If hackers were not too much of a worry, there are also lawyers to think about. Reverse domain hijacking is, in simple, a practice of another entity deliberately registering something with the name of your domain (often getting a trademark), and then accusing you of “stealing their domain name”.
While claims in bad faith are denied in court, these trials can get expensive, and are often used to strong-arm people into settlements in which they lose their domain names out of court.
How can I protect myself from losing the domain name?
Pick a strong password and use 2-factor authentication
You know these annoying SMS codes and authenticator apps that make it harder to log into your accounts? Use them wherever possible – especially for your email! If a hacker gets your email password, they are the only thing preventing them from doing damage. And pick a strong password, please.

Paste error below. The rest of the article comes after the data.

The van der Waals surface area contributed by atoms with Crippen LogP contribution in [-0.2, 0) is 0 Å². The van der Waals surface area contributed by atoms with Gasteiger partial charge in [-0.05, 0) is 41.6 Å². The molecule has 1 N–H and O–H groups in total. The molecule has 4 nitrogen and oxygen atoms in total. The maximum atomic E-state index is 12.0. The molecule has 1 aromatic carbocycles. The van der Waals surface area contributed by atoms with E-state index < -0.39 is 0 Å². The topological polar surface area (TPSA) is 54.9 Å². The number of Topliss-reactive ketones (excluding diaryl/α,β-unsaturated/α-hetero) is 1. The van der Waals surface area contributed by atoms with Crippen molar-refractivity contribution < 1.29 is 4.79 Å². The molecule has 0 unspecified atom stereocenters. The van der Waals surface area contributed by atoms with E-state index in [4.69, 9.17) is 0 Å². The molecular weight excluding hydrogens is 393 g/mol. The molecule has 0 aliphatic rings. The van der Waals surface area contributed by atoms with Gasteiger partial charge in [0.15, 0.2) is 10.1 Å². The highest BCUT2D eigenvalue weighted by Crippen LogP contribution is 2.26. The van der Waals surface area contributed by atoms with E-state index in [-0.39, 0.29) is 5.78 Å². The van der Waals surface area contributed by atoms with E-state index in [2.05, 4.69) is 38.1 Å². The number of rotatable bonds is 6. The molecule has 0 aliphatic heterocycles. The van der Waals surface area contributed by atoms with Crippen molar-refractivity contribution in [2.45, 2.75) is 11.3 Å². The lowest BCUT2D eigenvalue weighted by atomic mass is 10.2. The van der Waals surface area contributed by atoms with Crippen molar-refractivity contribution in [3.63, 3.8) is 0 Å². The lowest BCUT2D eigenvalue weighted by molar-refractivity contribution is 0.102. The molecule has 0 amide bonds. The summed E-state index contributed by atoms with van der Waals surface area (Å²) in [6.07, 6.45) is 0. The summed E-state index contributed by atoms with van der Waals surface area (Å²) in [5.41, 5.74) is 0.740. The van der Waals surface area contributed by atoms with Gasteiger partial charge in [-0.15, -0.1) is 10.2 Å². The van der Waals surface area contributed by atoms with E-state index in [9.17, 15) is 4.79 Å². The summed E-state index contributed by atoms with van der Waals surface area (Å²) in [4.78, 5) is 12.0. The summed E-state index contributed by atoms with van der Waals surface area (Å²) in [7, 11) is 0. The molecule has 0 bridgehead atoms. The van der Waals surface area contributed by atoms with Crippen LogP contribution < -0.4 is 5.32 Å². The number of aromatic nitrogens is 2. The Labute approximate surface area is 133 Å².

Pick a reputable registrar and lock your domain name
Choose a reputable registrar, and make sure that they will let you lock your domain. Locking the domain name will prevent any request for changing its ownership until additional action is made. While most registrars have their own procedures on “registrar locking” (client prohibited status) the domain name, it is always smart that you also enable a “registry lock” (server prohibited status). Make sure to choose a domain name (like .ME 🙂 ) that supports it. Registry lock involves you and your registrar, but also the registry, which will prevent any change until it is notified about them by both you and your registrar via secure communication channels. This makes it much harder for someone to transfer the domain name out, and buys you precious time to prevent the theft.